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December 2014

The author Holly Williams

Holly Williams on Care Homes and Independence

By | Disability, Lifestyle | No Comments

I’ve been in trouble for opening my mouth again. If you know anything about me you will realise that there’s nothing new there. It happened last week at work when one of my colleagues told me to stop asking her whether she regrets moving out of her mum’s house and into the care home where some of the rest of our work mates live.

Apparently I ask her this every week (true, I guess) and the answer is always the same. Yes, she’s happy because she is no longer reliant on her mother for care and is with friends her own age. She is, in her personal opinion, independent and that’s fine for her.

I’m happy she got what she wanted. It’s just that when me and my colleagues get chatting over lunch I hear stories about this care home that make me question what their definition of independence is as it seems very different to mine.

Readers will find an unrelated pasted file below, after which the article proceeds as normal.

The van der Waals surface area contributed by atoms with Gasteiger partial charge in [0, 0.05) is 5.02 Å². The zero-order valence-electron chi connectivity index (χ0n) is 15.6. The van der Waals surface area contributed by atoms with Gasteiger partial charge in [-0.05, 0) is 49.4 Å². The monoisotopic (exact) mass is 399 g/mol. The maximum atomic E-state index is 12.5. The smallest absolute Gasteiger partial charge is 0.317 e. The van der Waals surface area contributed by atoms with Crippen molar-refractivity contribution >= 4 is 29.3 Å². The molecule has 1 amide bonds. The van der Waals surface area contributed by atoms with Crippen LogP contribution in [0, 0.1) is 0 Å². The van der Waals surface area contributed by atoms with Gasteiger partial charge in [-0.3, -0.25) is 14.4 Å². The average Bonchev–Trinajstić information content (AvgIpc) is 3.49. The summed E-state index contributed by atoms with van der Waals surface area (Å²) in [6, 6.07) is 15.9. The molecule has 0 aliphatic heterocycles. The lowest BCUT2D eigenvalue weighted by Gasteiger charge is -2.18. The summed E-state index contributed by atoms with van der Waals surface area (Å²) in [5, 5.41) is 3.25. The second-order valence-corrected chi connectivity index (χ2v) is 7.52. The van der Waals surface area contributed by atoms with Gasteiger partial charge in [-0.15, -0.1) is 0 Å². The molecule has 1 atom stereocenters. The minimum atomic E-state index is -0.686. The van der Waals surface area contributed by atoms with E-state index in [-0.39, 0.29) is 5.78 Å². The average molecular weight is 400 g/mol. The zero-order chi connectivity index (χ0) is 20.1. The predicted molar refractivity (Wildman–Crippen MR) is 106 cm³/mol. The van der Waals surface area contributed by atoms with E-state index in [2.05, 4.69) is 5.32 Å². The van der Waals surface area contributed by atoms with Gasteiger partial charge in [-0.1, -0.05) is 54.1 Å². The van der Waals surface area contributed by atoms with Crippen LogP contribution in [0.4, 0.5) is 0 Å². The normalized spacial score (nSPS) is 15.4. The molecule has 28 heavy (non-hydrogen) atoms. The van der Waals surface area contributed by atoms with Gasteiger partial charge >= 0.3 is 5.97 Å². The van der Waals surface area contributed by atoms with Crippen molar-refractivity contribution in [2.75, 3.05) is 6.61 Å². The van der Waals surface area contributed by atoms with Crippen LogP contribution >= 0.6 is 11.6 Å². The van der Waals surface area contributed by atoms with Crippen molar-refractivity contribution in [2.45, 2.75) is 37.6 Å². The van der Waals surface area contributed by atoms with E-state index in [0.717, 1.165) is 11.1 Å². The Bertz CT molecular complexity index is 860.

I will try not to be a hypocrite here. If I am going to judge other people’s living choices I must be totally prepared for others to criticise mine. I am a 33 year old woman who still lives at home with her parents. They cook, keep house and care for me (correction my mother cooks, keeps house and cares for me, she is adamant Dad does close to sod all!) For a lot of people, disabled or not, this will seem a bizarre, lazy and childish situation. To an extent, they are totally right. I like being ‘done for’, not taking responsibility for the day­ to ­day domestic chores. It frees up my time to write or just chill ­out. You are totally free to call me idle and pampered and I won’t disagree.

My mum makes my bed and I lie in it. But living with my parents also allows me to have the freedom to do what I want when I want to, to me that is the definition of independence. They allow me to make my own choices, even if they don’t agree with them, and help me to carry them out. This is something I wonder whether my friends in care homes truly have.